Four takeways from Hillary’s ‘medical episode’ about the health of her campaign

I’m not a doctor, nor do I play one on television, so I’ll take a pass on diagnosing Hillary Clinton’s medical condition.

Instead, I’m reading Mrs. Clinton’s political chart. And it indicates at least four ways that concerns over her personal health could adversely affect the health of her presidential run.

1. An Inconvenient Metaphor. Some presidential candidates (FDR in 1944, JFK in 1960) ran while hiding big health secrets.

For others, a medical episode became an inconvenient metaphor – one of a politician stuck behind an eight ball.

News cycles change in the blink of an eye. But for some voters, that Twitter feed of a wobbly Mrs. Clinton being whisked away by her handlers will leave an indelible mark from now until November.

Think Jimmy Carter’s collapse during a road race, or George H.W. Bush vomiting and fainting at a state dinner with the Japanese prime minister.

News cycles change in the blink of an eye. But for some voters, that Twitter feed of a wobbly Mrs. Clinton being whisked away by her handlers will leave an indelible mark from now until November.

The latest headlines on the 2016 elections from the biggest name in politics. See Latest Coverage →

2. Good Luck Laughing It Off. In 1984, Ronald Reagan gracefully swept aside concerns about his age and mental faculties with the famous debate joke at Walter Mondale’s expense.

Hillary Clinton could try the same: defuse the situation with a little comedy.

But here’s the problem: she’s not, by nature, funny.

Proving to Jimmy Kimmel that she’s not dying by opening a pickle jar? Lame.

Venturing to the rear of her new campaign plane to tell the press (tongue-in-cheek) how happy she was to see them at long last? Crickets.

Mrs. Clinton can’t laugh this one off, because of a third problem…

3. Sour Press Relations. In March 2015, Mrs. Clinton told a roomful of Washington reporters that things were going to change. “A new grandchild. A new hairstyle. A new email account. A new relationship with the press. No more secrecy, no more zone of privacy . . . After all, what good did that do for me?”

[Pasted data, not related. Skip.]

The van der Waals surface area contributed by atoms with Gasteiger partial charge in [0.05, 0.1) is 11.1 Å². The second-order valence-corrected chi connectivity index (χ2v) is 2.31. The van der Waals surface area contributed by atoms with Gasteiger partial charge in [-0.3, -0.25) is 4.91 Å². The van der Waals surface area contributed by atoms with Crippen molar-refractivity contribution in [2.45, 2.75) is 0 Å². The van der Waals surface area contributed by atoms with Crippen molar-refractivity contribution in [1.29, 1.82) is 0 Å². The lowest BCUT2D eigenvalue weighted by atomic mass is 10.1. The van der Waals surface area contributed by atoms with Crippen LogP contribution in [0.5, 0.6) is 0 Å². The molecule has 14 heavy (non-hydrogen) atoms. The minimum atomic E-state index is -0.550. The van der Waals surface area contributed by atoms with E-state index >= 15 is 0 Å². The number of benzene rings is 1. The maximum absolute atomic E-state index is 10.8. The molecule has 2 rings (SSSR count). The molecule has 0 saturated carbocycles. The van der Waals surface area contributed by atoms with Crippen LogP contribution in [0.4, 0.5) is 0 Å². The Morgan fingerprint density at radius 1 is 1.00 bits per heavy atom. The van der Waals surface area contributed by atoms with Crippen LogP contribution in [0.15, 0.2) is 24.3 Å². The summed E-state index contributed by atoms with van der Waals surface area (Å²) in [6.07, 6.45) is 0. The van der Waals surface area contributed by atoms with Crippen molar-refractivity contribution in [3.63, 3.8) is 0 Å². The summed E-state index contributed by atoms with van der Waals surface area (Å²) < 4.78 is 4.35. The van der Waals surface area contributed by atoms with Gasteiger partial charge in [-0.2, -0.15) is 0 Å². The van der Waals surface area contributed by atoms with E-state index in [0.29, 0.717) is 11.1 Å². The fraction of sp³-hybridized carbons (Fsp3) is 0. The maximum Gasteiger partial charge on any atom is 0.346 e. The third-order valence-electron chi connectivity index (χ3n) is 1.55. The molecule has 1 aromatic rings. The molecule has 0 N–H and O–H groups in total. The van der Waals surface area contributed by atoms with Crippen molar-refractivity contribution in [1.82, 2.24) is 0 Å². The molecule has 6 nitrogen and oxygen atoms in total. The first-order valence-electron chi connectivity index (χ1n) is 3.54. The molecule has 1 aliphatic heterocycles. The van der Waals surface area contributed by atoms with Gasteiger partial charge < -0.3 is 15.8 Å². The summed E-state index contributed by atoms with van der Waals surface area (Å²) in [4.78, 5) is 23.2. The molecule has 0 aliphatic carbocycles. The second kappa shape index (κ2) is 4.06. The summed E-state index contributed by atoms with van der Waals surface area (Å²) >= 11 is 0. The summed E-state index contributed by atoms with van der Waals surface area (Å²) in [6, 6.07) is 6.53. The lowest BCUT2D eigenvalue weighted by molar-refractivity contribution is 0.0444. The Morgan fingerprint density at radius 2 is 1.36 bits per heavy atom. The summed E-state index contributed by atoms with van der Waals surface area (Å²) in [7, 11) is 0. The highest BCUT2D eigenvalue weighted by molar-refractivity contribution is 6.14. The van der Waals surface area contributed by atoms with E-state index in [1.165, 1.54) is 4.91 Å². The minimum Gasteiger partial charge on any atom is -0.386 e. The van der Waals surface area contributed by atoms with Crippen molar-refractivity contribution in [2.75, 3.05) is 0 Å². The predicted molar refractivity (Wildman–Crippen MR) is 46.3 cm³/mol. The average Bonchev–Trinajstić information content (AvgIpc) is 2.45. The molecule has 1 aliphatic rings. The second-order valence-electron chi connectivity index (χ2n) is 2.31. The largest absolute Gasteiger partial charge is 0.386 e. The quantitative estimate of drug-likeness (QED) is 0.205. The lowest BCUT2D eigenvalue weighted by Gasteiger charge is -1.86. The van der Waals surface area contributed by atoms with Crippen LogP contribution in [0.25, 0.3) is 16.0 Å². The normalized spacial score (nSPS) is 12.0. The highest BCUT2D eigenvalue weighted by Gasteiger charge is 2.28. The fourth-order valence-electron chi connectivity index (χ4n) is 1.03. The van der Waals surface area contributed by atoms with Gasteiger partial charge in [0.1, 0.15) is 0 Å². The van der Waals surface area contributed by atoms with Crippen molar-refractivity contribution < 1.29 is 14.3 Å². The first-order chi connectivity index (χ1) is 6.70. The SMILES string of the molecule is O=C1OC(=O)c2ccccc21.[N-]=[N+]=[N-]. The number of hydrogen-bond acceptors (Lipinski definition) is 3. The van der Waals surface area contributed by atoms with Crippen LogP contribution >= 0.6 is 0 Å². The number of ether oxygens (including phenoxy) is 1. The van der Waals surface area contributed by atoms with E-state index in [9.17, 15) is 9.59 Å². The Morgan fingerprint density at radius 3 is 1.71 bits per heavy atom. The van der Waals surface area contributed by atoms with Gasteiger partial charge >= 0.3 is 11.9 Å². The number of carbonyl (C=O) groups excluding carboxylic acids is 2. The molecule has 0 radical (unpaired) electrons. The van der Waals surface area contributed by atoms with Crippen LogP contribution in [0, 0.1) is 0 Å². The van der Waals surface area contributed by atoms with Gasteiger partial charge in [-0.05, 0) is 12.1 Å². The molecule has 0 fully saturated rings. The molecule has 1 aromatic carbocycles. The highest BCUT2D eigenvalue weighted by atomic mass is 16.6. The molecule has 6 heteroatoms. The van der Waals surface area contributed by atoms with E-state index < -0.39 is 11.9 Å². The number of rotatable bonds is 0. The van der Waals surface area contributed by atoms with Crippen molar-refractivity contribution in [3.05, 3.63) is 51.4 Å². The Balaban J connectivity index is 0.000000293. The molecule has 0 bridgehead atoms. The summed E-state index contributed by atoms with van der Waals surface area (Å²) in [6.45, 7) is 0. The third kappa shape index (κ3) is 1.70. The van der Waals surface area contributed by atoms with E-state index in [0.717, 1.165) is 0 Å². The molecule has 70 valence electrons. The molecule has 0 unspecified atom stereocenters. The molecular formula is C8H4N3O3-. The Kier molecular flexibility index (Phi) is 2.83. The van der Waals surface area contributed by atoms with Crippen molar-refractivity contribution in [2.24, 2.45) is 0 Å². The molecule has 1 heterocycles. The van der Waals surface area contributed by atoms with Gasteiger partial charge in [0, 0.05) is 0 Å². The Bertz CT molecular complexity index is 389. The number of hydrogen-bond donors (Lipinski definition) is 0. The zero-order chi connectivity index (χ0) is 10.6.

Then the 2016 election: nine months without a formal press conference, spinning the email story, her minions complaining about unfair coverage.

The net result: no new relationship – and a press corps less willing to rush to her defense.

Consider the writings of The Washington Post’s Chris Cillizza. Five days ago, he called Mrs. Clinton’s health “a totally ridiculous issue”. Earlier today, he declared it “a real issue”. In other words: no more benefit of the doubt.

Yes, reporters are a fickle lot – even more so, when there’s no reservoir of good will.

4. Transparency. And why the distrust? Because of a pre-existing condition more chronic than any persistent cough: a lack of transparency.

Like the child who never gives you the complete truth on the first try, Mrs. Clinton historically has struggled to put controversies to bed by offering immediate and full disclosure.

With Sunday’s Medevac, the candidate’s health now risks falling into the same soup-to-nuts category as State Department emails and Rose Law firm billing records – stories that just wouldn’t go away because, no matter what the candidate says, one gets the sense it’s not quite the complete story.

Some will say she deserves the scrutiny. Others will contend it’s the stuff of overactive imaginations.

But this much seems certain: the more questions there are about Hillary Clinton’s health, the more likely her political condition deteriorates. 

Bill Whalen is a research fellow at Stanford University’s Hoover Institution, where he analyzes California and national politics. He also blogs daily on the 2016 election at www.adayattheracesblog.com. Follow him on Twitter @hooverwhalen.



comments powered by Disqus